1

The question is in the title.

Additional question for the case if I do have to ask the contributors for approval:

As the owner of my project, what can I do in advance to get the exclusive rights to change the license without asking all of the contributors for approval in case when I would want to change the license in the future?

3

The only entity that can change the license of a work is the copyright holder. Hence, you would need to be the copyright holder of the entire work in order to change its license. This can be accomplished by getting any contributors to explicitly assign the copyright in their contributions to you.

However... unless you have a lot of standing in the community, the chance of most contributors doing that is pretty much zero - once copyright has been assigned to you, there's nothing stopping you from taking the code, closing it off and stopping any distribution of any future modifications you make. What value are you offering that means that I or anyone else contributing to your project take that risk?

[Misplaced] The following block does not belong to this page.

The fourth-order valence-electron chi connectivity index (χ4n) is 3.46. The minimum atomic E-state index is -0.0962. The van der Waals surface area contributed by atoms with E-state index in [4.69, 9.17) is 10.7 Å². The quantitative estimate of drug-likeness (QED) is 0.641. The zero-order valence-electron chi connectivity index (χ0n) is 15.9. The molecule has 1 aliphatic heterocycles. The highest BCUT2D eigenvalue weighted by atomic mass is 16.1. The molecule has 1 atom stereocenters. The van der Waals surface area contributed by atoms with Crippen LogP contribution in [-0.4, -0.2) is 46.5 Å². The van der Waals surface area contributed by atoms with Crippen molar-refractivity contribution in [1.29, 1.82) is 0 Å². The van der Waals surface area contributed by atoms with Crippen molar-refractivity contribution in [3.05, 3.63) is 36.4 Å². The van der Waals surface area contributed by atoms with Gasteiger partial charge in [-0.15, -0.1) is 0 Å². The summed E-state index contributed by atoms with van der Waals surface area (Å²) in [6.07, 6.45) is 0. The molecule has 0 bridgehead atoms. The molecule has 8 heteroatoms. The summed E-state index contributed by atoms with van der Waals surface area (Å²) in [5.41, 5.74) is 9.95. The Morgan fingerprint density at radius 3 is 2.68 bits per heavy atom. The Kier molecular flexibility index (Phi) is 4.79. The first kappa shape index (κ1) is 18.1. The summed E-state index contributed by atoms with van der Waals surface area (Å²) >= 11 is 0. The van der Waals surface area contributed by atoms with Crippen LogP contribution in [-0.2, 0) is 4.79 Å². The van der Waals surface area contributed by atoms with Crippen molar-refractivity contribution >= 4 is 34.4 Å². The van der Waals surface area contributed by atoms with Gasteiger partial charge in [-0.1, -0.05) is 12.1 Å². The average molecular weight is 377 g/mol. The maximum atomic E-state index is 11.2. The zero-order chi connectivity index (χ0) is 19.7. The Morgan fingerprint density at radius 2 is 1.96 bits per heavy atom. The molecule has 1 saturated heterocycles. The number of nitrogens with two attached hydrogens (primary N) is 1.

• 2
    As we discuss elsewhere, a Contributor Licensing Agreement (CLA) can also permit relicensing (in particular, it can permit certain kinds of (eg, copyleft-friendly) relicensing without allowing others) and is less onerous than a full Copyright Assignment. But your larger point stands, so +1 from me. – MadHatter Jan 5 '18 at 8:06
  • 1
    Thanks. It's becoming clear to me that I don't fully understand CLAs, so I'll do some reading. – Philip Kendall Jan 5 '18 at 8:46

Your Answer

By clicking "Post Your Answer", you acknowledge that you have read our updated terms of service, privacy policy and cookie policy, and that your continued use of the website is subject to these policies.

Not the answer you're looking for? Browse other questions tagged or ask your own question.